One note here... I tried to purchase "Preferente" class on a Barcelona to Madrid service and I got the error to the right. I was interested in what I expected to be first class but wanted to get the tickets purchased; instead I opted for "Turista".
This seems to be equivalent to 'economy class' or 'coach'. All trains have this and it's the lowest (and cheapest) option available. All trains I checked out still had 2+2 seating though... so it can't be too uncomfortable?
Don't quote me on this, but I think these are 1st Class seats with a discount... I wasn't able to purchase any though.
Bloody expensive... seems to be first class with no discount and all the options (drinks, food, etc..)
- Butaca Super.
No idea... if anyone can provide information on this then please do!
- Cama Turista
No idea... if anyone can provide information on this then please do!
- Cama Preferen
No idea... if anyone can provide information on this then please do!
- Cama G. Clase
No idea... if anyone can provide information on this then please do!
Step 5: Confirming ticket details
The next screen is one of the most confusing. At the top of the screen you will see the trips you wish to take with the classes you have selected. At this point you can choose to switch to another class type if required. Switching between the types and pressing "Recalculate purchase price" will show you what each of the tickets are worth. Chances are you already chose the ticket type in the previous screen and you don't need to adjust this.
There is also a family discount option ("Descuento F.Numerosa") which allows discounts to parties travelling as a family. I don't know exactly how this applies and don't recommend touching it.
Select your final options (seat selection, meals, etc...) and then choose Continue.
I usually don't bother with seat selection for any tickets that I purchase (on any mode of transport...) ...but... for the purposes of this post I'll show you what happens when you tick that checkbox.
Step 7: Credit Card Details
Ok, the first thing that scared me on this page is the lack of a credit card 'type' selection. You cannot select 'Visa', 'Mastercard, etc... I assume RENFE just knows how to decipher this from the card number you've entered.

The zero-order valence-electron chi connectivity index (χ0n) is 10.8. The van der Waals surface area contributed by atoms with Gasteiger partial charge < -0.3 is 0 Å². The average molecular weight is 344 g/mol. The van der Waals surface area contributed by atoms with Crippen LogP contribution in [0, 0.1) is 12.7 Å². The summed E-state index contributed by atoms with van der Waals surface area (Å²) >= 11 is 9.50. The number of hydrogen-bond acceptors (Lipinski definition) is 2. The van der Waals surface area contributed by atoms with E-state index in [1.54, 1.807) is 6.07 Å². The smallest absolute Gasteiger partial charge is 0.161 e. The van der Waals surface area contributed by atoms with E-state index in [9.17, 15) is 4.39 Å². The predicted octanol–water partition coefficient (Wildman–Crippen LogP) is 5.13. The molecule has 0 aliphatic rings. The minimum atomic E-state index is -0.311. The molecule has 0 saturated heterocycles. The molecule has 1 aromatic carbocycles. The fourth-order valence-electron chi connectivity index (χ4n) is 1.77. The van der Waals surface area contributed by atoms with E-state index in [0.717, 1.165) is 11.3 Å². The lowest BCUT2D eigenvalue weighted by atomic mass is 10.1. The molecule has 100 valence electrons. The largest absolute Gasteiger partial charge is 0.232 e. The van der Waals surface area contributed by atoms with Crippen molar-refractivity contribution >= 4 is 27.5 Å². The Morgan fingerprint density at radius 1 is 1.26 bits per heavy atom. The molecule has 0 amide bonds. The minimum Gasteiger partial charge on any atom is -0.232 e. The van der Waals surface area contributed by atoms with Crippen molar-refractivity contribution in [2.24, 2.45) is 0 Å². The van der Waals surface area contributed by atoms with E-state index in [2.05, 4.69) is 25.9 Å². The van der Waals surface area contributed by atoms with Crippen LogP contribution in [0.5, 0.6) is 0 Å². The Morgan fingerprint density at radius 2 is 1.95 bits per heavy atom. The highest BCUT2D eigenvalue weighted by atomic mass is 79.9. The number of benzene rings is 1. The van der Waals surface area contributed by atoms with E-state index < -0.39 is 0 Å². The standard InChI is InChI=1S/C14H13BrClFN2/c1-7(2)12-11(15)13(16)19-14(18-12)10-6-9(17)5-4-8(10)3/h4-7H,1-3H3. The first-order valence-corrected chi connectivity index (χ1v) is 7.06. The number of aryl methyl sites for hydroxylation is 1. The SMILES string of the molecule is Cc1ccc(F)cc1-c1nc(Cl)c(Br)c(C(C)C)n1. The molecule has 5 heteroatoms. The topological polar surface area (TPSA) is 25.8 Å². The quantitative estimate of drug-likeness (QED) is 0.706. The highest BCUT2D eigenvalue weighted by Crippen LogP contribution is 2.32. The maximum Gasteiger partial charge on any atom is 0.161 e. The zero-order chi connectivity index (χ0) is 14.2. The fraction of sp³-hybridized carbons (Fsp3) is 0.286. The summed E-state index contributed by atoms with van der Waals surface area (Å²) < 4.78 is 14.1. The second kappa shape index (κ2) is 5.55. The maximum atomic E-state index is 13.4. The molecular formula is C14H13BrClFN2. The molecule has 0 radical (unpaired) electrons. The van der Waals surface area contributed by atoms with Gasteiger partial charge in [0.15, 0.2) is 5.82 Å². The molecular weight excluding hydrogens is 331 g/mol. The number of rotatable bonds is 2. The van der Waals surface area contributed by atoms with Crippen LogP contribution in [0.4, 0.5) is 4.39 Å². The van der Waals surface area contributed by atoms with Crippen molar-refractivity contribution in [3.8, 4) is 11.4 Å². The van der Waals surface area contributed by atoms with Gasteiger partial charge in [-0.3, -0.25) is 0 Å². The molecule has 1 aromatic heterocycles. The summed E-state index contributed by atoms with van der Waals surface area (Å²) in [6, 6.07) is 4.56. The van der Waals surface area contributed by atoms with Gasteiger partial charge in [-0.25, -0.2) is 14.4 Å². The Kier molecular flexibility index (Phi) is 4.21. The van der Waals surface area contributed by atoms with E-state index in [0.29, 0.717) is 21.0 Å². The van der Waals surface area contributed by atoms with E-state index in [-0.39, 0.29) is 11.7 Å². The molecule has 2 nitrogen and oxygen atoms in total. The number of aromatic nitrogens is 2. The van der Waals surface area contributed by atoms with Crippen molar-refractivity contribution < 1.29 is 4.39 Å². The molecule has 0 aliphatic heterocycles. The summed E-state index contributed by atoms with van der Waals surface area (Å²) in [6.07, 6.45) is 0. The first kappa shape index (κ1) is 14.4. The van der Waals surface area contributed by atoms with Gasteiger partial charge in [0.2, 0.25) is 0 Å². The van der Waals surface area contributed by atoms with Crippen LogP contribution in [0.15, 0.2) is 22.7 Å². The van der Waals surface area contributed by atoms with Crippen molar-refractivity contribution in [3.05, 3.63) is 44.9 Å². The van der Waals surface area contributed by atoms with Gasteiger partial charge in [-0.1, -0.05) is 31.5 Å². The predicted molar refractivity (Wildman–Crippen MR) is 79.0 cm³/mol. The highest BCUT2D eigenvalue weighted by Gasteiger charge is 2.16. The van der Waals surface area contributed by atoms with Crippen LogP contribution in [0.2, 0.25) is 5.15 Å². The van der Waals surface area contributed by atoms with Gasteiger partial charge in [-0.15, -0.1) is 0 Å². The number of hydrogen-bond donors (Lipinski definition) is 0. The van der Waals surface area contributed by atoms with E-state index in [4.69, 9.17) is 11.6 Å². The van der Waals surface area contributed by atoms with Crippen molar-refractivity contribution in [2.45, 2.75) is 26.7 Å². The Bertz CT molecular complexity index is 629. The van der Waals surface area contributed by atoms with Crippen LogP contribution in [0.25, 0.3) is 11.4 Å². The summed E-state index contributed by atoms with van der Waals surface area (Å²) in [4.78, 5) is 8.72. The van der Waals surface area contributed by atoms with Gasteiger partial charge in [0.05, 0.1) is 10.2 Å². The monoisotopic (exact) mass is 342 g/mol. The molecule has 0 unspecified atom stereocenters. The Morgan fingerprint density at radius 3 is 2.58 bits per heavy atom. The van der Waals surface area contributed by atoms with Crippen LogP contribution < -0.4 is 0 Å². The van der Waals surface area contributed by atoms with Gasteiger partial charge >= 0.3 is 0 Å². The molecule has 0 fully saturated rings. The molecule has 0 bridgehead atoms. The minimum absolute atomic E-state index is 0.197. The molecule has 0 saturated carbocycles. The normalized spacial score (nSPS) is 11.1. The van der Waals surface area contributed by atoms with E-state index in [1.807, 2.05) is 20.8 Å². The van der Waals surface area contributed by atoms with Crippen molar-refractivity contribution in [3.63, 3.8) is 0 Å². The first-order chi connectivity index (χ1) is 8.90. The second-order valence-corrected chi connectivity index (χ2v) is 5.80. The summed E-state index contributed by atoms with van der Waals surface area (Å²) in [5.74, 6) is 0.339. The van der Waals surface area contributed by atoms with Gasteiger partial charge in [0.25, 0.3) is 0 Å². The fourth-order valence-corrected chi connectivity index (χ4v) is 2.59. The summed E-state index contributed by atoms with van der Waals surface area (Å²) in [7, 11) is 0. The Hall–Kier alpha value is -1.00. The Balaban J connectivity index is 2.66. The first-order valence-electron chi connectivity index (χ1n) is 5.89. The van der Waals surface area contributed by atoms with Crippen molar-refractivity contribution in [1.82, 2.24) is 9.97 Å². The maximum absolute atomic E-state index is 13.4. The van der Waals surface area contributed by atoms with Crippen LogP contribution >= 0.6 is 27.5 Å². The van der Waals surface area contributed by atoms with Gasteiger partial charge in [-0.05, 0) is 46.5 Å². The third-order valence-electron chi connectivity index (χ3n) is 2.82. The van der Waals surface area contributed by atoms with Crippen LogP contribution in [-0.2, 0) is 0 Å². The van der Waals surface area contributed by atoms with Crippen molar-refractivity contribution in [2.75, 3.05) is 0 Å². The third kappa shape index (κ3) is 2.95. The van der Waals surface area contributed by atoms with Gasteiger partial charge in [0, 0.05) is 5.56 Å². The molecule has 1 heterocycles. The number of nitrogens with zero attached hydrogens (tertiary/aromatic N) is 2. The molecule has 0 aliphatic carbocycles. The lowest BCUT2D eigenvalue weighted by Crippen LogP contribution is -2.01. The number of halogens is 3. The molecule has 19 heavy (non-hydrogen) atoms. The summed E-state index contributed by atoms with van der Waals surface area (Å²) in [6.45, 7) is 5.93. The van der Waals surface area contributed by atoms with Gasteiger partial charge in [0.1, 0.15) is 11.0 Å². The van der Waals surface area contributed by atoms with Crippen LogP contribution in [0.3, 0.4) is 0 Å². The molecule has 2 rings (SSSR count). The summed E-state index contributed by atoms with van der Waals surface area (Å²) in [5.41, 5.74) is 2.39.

You'll notice at the top of the screen that there is a 'Select a card' button... this brings up a blank list (I first expected to select my card type via this.) I freaked out during my first purchase but then realised that it's for storing your credit card details so you don't have to type them in each time. I chose not to do this.
Go through and fill out your details... Skip the 'TEMPO Card' area as that seems to be their loyalty program. You'll need to make sure the number has no spaces, your name is correct and you have the CVV number from the back of your card (it's the last three digits on whatever number exists.) If you don't know any of these details then contact your bank or ask someone who's paid online with a credit card before to help you.
Finally check the 'I agree...' checkbox and hit continue.
Step 8: Seat selection (optional)
If you didn't choose seat selection then you can skip this step; otherwise, choose your seats...
At the top of the page you'll see the entire consist of the train you'll be travelling on. The buffet car is noted and so are the classes of travel. RENFE will select a car for you to travel in by default, but you can choose another as long as it's marked as the class of travel you have chosen.
Once you've chosen a car you can then select a seat on the bottom half of the screen. Note that anything marked 'X' has already been booked by someone else. Work out where the amenities are and choose the required amount of seats simply by clicking on them.
After selecting all required seats, press continue to start the card verification process.
Step 9: Credit Card Verification
Now comes the tricky part... you'll have a few hoops to jump through here depending on your card issuer/bank. If you've ever bought anything online (not via Paypal) and have seen your bank's "verification screen" then you can expect to see it here too. RENFE, at this point, will attempt to contact your bank and will then hand control over to the bank's verification system. My bank here in Australia presented it's verification screen where I was to click a button, receive an SMS and then type in the code given.
NOTE: The first time I did this my bank's verification screen did not appear! Something timed out somewhere and I got a "This website is not responding..." error. I ended up just hitting refresh (as I knew I hadn't verified the initial payment) and everything then just worked. It's always daunting when dealing with your own hard-earned dollars... but be persistent and it should work.
Step 10: Review and print your confirmation
If you've made it this far then you're in! Congratulations, on this screen you'll have a booking number and trip details. You will also receive an email (if you typed the correct one in whilst registering) with all the details too. There's no need to print this screen; print the email instead.
I never tried the SMS option... there's a radio button that you can select... I imagine you then press the "Print Tickets" down below. I didn't even click that button; I was happy with the email as proof of purchase.
There is a link at the top left to view your 'Journeys'. Click this and it'll show you a short list of your confirmed tickets.
Step 11: Travel.
I'll get back to you on this in August/September 2011.